US Airlines are pretty much evil. They squeeze us into less and less space, take away past perks such as meals and award miles premiums – they act as if it is your privilege to pay them for their increasingly shallower service.
I’ve watched it deteriorate over the last two decades as I have been hovering around the 100,000 mile travel mark yearly since I started working internationally. One of my gravest days was when Continental merged with United – but that’s a whole ‘nother story. I’m here to talk about traveling with a bike.
Once was a time that you could check your cased bike like any piece of luggage, No more – size restrictions have made it almost impossible to get away from extra charges to fly your bike. Of course golf clubs and skis are still exempt. Beer belly execs are safe to transport their sticks and balls at will as are the snow bunnies because – well you tell me why. I have my own theories based on socio-economic biases but that too is another story.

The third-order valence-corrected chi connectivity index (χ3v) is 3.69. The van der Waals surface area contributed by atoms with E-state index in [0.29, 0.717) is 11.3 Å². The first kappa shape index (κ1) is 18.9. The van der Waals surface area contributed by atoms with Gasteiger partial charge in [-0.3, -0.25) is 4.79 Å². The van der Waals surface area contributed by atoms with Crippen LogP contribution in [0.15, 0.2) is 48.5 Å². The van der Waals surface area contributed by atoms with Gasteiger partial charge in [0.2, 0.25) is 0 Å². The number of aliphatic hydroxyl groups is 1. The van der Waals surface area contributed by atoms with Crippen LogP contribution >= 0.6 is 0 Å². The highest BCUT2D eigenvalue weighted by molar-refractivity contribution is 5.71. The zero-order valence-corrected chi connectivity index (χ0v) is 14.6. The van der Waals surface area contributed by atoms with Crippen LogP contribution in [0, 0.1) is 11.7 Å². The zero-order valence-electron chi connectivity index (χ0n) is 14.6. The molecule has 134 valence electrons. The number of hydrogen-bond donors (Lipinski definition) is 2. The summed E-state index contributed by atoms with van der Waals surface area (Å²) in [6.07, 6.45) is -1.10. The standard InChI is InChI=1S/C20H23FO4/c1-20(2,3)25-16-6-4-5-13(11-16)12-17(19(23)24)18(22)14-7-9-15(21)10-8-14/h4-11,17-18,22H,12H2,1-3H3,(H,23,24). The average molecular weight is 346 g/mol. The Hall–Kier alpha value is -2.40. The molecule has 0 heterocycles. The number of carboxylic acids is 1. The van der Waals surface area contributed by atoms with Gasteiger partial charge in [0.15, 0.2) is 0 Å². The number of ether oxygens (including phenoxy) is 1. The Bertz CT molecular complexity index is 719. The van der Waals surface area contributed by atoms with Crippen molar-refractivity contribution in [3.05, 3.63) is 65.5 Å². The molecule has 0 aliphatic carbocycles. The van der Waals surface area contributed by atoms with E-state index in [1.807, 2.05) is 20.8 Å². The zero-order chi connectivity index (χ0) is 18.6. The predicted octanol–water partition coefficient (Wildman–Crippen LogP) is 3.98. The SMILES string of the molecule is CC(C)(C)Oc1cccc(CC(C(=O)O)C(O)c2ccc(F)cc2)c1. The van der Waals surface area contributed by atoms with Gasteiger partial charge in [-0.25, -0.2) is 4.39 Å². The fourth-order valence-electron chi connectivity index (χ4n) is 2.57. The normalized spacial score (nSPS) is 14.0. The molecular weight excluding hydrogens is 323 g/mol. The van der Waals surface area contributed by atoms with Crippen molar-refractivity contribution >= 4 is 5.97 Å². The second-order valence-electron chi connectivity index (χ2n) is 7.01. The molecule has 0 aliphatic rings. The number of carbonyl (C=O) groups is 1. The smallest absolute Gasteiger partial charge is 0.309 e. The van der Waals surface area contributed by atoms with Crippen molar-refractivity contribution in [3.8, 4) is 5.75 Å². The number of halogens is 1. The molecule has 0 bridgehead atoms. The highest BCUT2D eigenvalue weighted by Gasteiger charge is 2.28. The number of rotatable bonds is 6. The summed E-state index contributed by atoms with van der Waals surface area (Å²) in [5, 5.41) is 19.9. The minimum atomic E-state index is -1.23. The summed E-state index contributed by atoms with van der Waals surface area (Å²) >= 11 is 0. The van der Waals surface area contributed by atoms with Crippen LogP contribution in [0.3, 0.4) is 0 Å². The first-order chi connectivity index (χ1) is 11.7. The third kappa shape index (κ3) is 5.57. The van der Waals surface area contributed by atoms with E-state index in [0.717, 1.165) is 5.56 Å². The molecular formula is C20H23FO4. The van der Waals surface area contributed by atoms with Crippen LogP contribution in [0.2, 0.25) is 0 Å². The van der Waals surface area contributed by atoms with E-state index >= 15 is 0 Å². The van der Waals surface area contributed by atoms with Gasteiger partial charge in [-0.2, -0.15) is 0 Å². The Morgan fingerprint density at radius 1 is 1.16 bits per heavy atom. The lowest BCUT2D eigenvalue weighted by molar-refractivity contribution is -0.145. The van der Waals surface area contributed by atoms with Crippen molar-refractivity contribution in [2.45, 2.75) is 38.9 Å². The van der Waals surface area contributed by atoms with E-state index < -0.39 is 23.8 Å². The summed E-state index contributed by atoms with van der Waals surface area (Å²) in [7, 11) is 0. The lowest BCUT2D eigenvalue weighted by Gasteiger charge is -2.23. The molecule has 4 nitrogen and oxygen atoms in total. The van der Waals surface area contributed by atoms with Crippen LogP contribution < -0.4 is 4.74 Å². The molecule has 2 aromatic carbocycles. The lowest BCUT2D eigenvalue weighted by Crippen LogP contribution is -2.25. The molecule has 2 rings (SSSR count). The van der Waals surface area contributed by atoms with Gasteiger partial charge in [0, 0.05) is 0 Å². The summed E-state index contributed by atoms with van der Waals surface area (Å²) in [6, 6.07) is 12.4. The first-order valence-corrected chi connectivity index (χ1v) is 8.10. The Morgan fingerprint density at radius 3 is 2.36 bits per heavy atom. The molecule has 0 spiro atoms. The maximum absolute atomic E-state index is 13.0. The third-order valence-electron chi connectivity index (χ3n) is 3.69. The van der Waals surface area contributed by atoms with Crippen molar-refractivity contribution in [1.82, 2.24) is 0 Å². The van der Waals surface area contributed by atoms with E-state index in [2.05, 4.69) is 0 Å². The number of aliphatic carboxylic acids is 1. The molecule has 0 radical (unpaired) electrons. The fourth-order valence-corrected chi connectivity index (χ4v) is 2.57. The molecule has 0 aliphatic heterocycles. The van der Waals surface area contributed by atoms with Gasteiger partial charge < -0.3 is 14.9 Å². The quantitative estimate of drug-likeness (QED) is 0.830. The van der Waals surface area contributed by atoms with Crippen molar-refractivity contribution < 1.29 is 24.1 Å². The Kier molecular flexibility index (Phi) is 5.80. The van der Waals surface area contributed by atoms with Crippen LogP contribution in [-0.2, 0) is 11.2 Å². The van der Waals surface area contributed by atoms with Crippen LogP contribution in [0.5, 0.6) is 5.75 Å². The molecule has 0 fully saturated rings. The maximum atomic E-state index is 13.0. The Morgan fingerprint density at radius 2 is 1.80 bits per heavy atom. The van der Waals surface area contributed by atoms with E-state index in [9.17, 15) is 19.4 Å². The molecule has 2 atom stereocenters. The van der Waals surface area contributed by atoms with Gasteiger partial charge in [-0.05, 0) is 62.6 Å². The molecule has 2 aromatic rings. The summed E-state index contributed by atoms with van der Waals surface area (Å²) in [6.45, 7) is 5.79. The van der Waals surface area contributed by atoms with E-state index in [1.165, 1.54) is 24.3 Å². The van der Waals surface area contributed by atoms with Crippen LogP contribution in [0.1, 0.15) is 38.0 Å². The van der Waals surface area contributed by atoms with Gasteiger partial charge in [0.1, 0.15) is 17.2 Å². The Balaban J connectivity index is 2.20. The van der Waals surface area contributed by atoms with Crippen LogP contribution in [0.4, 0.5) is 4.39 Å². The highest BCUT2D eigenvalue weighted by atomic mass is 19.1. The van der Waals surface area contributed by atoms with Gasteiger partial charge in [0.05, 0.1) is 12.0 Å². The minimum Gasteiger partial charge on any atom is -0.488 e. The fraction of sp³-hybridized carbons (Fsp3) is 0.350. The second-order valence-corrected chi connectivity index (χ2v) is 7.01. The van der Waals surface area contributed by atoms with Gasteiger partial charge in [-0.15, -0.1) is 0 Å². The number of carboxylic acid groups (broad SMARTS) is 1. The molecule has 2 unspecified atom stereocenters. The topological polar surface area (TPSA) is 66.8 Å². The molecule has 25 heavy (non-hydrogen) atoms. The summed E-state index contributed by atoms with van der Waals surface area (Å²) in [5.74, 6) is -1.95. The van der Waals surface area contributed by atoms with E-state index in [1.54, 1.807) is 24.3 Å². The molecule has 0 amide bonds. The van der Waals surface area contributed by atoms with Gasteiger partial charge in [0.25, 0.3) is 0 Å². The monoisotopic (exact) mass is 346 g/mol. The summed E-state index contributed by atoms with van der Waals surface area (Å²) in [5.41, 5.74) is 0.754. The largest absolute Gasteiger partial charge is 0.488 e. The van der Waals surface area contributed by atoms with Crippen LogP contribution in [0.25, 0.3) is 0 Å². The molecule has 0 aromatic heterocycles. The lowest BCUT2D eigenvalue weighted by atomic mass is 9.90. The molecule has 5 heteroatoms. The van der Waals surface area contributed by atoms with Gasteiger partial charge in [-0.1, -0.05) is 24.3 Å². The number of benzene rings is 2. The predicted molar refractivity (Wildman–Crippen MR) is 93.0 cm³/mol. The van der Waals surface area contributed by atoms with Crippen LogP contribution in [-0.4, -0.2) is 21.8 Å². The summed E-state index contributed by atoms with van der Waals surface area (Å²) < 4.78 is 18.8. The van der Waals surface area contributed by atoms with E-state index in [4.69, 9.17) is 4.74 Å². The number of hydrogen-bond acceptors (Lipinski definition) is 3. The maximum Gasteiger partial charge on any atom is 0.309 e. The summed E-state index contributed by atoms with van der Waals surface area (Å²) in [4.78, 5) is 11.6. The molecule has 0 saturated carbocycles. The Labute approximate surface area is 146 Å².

I’m here to chronicle my maiden voyage with an orucase. The manufactures promise that their cases come in under the guidelines of all the major airlines and will be acepted as checked luggage. The case isn’t cheap – $400.00 – but United would charge me 200.00 each way on a flight – so if it works once – it has paid for itself.
You do have to have a smidgen of mechanical aptitude as the disassembly is a bit more involved than your regular case.
The Orucase is soft sided and padded. My bike is an Orbea Orca 57mm – so it’s not a small bike by any means. Here’s the process:
So – I leave for Seattle on Thursday – today is Tuesday – I figured I’d pack the bike a day early in case anything weird happened.
It seems pretty safe as long as nobody goes dropping the thing off a ramp – I’m going to get some duct tape and write on it “please do not drop”. Total weight is 34lbs. well under the standard 50 allowed for checked luggage and it is pretty compact.
We will see.
Updates to come.